What was THAT line in The Killers' Human inspired by and why is it so controversial?
22 September 2021, 16:09
Are we human? Or are we dancer? The story behind one of Brandon Flowers' most troublesome lyrics.
The Killers' Day & Age was Brandon Flowers and co's third studio album, released on 18 November 2008. The LP included the likes of Spaceman, A Dustland Fairytale and their enduring hit and stadium filler, Human.
The iconic song - which was the first track to be taken from the album - was released on 22 September 2008 and became an instant indie anthem.
Over a decade later and it's still one of the most popular tracks during their live set, but what were the song's most famous lyrics inspired by and why are they still somewhat troublesome today? Find out more here.
What were The Killers' Human lyrics inspired by?
The Killers' Human single is known for posing the immortal question: "Are we human or are we dancer?" But what does it actually mean?
As Brandon Flowers told Rolling Stone in 2008, “It’s taken from a quote by [Hunter S.] Thompson."
The gonzo journalist and author is quoted as saying: "We’re raising a generation of dancers, afraid to take one step out of line". Flowers claims he "ran" with this idea in the song.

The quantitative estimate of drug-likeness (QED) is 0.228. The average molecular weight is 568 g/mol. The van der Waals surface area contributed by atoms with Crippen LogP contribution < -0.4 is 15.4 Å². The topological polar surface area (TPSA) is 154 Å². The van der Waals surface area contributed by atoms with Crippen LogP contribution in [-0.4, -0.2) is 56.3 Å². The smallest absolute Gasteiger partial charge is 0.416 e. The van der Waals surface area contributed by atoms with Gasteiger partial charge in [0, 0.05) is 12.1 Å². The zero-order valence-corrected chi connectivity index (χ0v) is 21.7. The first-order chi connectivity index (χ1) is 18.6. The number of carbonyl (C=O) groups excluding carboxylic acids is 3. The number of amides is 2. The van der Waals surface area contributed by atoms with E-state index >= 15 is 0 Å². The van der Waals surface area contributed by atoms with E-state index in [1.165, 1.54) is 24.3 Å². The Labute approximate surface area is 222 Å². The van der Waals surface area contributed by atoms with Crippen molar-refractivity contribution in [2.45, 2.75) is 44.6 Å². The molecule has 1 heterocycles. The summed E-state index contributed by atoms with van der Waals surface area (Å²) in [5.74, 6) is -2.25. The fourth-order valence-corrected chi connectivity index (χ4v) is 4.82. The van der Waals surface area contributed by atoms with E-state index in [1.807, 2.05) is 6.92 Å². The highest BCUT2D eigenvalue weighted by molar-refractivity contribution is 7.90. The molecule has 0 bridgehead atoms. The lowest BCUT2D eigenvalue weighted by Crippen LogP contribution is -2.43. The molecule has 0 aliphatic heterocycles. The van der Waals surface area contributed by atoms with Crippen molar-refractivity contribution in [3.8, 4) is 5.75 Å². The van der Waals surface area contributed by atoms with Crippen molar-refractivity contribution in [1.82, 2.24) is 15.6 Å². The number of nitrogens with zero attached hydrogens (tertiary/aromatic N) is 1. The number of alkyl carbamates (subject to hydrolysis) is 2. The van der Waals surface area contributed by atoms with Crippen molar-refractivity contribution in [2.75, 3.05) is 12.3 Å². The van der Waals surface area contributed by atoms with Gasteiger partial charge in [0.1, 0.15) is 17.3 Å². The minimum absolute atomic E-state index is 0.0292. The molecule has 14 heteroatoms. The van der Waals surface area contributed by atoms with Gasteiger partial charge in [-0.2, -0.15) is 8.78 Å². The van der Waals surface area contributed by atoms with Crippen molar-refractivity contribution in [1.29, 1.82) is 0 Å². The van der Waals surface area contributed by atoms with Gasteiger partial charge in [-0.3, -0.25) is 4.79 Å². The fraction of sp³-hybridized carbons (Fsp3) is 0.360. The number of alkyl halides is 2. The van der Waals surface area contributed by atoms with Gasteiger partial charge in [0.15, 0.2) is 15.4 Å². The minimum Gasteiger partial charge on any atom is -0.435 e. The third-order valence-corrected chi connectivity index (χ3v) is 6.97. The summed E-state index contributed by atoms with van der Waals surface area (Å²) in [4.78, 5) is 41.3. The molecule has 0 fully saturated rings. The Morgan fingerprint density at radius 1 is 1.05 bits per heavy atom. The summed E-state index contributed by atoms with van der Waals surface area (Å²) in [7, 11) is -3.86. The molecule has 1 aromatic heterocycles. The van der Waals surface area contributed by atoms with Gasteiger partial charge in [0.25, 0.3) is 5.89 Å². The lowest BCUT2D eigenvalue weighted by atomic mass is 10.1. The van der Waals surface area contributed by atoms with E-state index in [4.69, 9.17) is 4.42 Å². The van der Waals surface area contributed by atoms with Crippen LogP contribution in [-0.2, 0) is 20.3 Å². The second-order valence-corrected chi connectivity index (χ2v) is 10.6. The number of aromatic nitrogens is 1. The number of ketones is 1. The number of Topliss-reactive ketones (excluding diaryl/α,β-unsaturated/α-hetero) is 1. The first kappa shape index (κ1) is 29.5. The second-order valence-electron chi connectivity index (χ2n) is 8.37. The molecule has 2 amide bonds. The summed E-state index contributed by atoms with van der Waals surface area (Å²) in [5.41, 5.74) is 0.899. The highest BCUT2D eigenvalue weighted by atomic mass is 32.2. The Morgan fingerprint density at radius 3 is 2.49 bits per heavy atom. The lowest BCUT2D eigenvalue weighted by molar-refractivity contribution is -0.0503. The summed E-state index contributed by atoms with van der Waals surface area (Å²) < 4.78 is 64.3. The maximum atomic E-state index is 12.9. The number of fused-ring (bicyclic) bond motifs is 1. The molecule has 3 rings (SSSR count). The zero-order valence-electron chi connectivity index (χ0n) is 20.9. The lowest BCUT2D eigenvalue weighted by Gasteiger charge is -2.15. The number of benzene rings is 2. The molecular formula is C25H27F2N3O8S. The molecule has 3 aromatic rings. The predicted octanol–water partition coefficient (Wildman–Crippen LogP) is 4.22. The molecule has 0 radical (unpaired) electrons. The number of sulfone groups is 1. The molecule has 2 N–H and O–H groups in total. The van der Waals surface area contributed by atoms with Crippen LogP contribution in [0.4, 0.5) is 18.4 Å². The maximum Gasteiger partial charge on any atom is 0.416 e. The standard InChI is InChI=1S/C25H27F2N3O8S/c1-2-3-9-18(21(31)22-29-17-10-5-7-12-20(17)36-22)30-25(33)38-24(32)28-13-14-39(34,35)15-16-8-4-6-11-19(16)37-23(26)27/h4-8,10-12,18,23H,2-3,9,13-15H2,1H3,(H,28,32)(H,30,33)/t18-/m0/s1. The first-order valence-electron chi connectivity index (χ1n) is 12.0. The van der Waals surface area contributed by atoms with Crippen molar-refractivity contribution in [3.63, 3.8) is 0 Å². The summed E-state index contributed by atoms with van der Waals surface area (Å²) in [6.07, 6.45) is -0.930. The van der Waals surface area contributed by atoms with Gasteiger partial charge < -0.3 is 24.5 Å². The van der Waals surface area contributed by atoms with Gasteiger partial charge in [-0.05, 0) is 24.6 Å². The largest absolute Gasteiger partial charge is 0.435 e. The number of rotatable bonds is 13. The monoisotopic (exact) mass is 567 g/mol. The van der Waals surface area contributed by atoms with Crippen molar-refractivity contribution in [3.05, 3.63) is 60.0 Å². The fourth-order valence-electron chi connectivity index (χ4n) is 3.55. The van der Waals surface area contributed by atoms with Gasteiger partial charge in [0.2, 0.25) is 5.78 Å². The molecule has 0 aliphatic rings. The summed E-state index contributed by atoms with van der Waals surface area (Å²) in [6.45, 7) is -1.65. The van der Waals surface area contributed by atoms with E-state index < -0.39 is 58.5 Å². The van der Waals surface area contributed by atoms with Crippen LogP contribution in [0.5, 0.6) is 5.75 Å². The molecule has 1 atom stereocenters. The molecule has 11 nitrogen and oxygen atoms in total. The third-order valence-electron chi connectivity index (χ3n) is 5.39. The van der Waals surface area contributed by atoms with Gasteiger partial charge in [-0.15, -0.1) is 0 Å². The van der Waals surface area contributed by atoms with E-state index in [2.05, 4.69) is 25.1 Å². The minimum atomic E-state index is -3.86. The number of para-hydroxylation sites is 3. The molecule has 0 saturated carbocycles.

However, that's not quite where the story ends.
Despite Flowers being inspired by the famous late author, he copped a lot of flack for the lyrics not being grammatically correct (he intentionally uses the singular dancer rather than the plural dancers, which led to a lot of misquoting of the lyrics).
Though we imagine he's pretty philosophical about the whole thing now, the Las Vegas rocker was pretty salty about people's reactions to it at the time.
"I really care what people think but people don’t seem to understand Human, he told Rolling Stone. They think it’s nonsense. But I was aching over those lyrics for a very long time to get them right."
He added, with defiance: "I guess it bothers people that it’s not grammatically correct, but I think I’m allowed to do whatever I want."
Brandon Flowers' defence didn't stop the song topping a poll of the weirdest song lyrics in 2014.
According to a survey by streaming service Blinkbox Music, a sample of 2,000 people named the lines the most confusing in music.
They even beat out stiff competition from the likes of The Beatles' I Am The Walrus to get to the top spot... which is quite a feat.
The Las Vegas outfit may be catching flack about that one line for decades to come, but we reckon they probably sleep pretty well at night knowing it's one of their more successful and most-loved anthems to date.